Arian Taherzadeh seen in photos submitted in a D.O.J. affidavit.
The landlord of two Washington, D.C., men charged with impersonating Department of Homeland Security agents won a judgment for more than $222,000 in unpaid rent for the five apartments they lived in and loaned out to U.S. Secret Service agents, a court filing shows.
The default judgment against “United States Special Police,” a company connected to the men, Arian Taherzadeh and Haider Ali, was entered in Superior Court in Washington in January.
United States Special Police, which is not a law enforcement agency, had leased the five apartments at Crossing on First Street since late 2020, according to a lawsuit filed in July by a limited liability corporation owned by Tishman Speyer, the real estate giant that owns the building.
But USSP had not paid any rent during that time, the suit says.
And “they had created a fake person to sign the lease,” a federal prosecutor said in court Friday, referring to Tazherzadeh and Ali.
A Tishman Speyer spokesman declined to comment on the case.
The rent case came to light as the men were due to appear at a detention hearing in U.S. District Court in Washington.
Prosecutors have asked a judge to order that the men be held without bail.
Ali, 35, and the 40-year-old Taherzadeh were arrested Wednesday at Crossing on First Street, located in the Navy Yard area of Southeast Washington.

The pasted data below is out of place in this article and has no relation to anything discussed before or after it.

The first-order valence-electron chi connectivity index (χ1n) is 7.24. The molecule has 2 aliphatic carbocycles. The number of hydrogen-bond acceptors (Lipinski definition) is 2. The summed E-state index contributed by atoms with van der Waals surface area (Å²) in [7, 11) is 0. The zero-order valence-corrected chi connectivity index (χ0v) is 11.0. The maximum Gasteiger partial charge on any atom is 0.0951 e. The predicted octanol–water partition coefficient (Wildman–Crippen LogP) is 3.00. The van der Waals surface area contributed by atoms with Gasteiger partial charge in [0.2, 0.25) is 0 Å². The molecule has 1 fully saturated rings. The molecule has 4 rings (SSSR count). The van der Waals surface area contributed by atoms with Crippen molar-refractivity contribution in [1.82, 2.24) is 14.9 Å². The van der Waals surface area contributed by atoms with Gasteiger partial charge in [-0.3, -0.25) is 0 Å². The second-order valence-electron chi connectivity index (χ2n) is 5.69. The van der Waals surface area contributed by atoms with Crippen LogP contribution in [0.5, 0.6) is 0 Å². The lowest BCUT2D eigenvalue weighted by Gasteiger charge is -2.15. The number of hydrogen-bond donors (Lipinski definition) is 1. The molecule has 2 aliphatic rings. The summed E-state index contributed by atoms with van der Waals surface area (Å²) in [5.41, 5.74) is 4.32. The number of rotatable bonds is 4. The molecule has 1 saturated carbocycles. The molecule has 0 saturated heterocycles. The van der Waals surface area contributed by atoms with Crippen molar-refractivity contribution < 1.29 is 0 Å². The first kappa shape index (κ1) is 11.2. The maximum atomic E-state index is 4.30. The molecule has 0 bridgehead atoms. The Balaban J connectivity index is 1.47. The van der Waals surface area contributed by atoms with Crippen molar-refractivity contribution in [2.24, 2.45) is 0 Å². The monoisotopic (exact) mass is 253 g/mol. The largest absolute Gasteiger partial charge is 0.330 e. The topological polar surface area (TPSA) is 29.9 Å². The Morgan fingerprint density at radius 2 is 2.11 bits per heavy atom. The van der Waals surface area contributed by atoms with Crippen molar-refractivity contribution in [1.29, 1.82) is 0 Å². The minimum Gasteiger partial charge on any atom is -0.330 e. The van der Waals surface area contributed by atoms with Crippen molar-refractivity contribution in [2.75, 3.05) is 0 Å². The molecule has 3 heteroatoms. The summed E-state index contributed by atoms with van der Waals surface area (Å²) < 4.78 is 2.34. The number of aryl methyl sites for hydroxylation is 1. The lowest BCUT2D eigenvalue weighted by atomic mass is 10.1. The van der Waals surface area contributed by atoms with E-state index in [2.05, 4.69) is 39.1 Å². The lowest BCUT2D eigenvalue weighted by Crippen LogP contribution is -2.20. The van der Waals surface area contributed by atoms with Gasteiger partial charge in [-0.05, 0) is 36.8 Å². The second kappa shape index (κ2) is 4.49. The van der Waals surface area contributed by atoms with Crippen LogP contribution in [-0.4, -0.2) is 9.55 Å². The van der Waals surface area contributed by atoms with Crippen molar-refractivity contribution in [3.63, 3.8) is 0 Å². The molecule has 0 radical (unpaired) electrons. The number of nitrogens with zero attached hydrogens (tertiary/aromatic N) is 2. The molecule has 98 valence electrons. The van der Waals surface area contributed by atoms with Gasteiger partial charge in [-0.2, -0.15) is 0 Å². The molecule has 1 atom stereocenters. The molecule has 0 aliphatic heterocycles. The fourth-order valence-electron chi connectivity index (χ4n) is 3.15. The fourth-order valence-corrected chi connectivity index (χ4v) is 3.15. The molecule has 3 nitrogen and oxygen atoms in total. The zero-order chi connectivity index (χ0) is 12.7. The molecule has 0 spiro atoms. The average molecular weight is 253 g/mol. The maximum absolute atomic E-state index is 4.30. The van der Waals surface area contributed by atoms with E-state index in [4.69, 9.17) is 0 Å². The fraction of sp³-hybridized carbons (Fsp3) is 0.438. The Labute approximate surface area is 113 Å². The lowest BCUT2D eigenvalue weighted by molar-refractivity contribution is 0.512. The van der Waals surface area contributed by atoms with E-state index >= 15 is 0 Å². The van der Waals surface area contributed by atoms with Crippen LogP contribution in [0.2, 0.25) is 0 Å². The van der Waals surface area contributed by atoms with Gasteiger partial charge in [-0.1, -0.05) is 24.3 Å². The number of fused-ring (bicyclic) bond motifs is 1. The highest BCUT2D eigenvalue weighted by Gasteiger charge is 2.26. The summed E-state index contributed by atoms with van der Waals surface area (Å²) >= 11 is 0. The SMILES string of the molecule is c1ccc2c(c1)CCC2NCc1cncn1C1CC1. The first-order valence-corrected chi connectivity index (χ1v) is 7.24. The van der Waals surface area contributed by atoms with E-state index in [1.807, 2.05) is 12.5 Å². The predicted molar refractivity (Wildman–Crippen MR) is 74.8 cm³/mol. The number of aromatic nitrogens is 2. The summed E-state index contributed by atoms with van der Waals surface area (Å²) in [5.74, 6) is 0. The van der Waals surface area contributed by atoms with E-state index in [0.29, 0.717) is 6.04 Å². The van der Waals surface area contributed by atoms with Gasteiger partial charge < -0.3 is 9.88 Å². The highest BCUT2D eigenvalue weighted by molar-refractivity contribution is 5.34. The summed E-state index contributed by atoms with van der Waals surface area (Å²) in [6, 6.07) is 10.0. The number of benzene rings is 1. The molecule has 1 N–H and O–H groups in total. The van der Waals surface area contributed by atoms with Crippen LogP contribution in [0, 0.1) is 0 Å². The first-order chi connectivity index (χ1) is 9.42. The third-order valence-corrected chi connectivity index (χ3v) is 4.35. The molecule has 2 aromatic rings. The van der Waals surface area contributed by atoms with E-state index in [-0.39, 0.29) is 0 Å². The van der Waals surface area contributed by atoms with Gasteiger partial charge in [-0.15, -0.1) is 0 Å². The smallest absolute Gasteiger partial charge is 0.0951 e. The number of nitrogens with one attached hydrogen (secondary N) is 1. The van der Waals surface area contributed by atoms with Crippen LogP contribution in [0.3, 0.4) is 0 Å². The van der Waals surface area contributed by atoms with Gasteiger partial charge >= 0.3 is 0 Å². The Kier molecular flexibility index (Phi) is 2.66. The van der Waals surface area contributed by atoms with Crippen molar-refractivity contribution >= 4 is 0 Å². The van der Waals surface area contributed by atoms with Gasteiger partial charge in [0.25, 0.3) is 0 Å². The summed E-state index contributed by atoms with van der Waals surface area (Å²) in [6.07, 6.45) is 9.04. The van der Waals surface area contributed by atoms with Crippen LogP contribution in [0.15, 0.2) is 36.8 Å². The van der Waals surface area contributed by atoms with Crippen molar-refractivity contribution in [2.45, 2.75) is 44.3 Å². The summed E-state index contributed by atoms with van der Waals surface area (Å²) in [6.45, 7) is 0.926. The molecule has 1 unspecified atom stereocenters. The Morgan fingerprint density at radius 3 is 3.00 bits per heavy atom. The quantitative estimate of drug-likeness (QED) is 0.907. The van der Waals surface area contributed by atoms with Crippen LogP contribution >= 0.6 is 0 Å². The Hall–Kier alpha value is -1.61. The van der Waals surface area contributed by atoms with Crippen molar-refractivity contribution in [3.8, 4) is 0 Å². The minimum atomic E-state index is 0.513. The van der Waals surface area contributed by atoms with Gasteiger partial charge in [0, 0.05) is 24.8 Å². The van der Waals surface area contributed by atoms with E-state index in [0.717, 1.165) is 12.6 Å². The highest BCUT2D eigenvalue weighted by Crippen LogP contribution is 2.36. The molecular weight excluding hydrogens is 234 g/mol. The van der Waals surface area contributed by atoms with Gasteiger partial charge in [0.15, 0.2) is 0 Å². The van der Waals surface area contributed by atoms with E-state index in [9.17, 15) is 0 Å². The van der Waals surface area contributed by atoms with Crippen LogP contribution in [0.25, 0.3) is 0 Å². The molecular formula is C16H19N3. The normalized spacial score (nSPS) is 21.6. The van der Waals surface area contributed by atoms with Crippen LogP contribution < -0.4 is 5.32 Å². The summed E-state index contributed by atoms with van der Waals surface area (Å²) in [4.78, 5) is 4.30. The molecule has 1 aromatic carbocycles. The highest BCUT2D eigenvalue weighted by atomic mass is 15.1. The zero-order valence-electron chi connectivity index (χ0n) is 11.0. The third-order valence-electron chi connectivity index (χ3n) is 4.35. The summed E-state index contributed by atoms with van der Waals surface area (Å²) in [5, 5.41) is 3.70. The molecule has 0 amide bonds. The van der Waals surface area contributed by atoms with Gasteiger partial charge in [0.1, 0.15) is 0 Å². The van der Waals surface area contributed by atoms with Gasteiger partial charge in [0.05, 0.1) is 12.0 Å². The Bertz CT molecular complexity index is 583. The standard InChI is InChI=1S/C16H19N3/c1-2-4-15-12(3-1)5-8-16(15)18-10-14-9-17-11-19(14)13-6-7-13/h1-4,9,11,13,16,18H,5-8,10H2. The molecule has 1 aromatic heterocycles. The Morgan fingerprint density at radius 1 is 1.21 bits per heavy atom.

Federal prosecutors accuse them of impersonating Homeland Security agents for several years, and say the FBI found weapons, ammunition, and law-enforcement paraphernalia in their apartments, despite the fact that neither man is employed by law enforcement.
A court filing by prosecutors on Friday said, that while they were claiming to be law enforcement agents involved in covert operations, “they compromised United States Secret Service (USSS) personnel involved in protective details and with access to the White House complex by lavishing gifts upon them, including rent-free living.”
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“Taherzadeh stated that Ali had obtained the electronic access codes and a list of all of the tenants in the apartment complex,” which has hundreds of units, the filing said. Those access codes allow tenants to enter their apartments and the amenity areas, and operate elevators in the complex.
Four Secret Service personnel have been placed on leave as a result of the case.
The Secret Service has not said if those agents include one who had been assigned to first lady Jill Biden’s protective detail.
That agent was identified in a criminal complaint as being offered an AR-15-style assault rifle valued at $2,000 by Taherzadeh. He lived in an apartment below Taherzadeh in the same building, the complaint said.
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